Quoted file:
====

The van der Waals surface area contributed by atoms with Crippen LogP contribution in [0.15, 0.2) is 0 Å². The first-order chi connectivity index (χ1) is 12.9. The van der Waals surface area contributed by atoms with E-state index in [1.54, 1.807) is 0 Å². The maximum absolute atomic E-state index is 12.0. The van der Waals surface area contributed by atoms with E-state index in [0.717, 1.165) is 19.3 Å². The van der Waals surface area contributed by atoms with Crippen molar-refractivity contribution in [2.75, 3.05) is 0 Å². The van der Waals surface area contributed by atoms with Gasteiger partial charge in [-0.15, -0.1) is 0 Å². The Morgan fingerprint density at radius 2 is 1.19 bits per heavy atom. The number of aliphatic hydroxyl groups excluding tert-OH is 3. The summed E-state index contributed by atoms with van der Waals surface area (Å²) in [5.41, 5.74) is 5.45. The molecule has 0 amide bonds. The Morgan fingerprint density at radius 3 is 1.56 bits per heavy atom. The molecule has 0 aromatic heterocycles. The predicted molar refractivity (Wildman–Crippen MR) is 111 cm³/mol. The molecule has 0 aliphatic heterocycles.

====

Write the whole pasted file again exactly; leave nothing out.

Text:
The van der Waals surface area contributed by atoms with Crippen LogP contribution in [0.15, 0.2) is 0 Å². The first-order chi connectivity index (χ1) is 12.9. The van der Waals surface area contributed by atoms with E-state index in [1.54, 1.807) is 0 Å². The maximum absolute atomic E-state index is 12.0. The van der Waals surface area contributed by atoms with E-state index in [0.717, 1.165) is 19.3 Å². The van der Waals surface area contributed by atoms with Crippen molar-refractivity contribution in [2.75, 3.05) is 0 Å². The van der Waals surface area contributed by atoms with Gasteiger partial charge in [-0.15, -0.1) is 0 Å². The Morgan fingerprint density at radius 2 is 1.19 bits per heavy atom. The number of aliphatic hydroxyl groups excluding tert-OH is 3. The summed E-state index contributed by atoms with van der Waals surface area (Å²) in [5.41, 5.74) is 5.45. The molecule has 0 amide bonds. The Morgan fingerprint density at radius 3 is 1.56 bits per heavy atom. The molecule has 0 aromatic heterocycles. The predicted molar refractivity (Wildman–Crippen MR) is 111 cm³/mol. The molecule has 0 aliphatic heterocycles.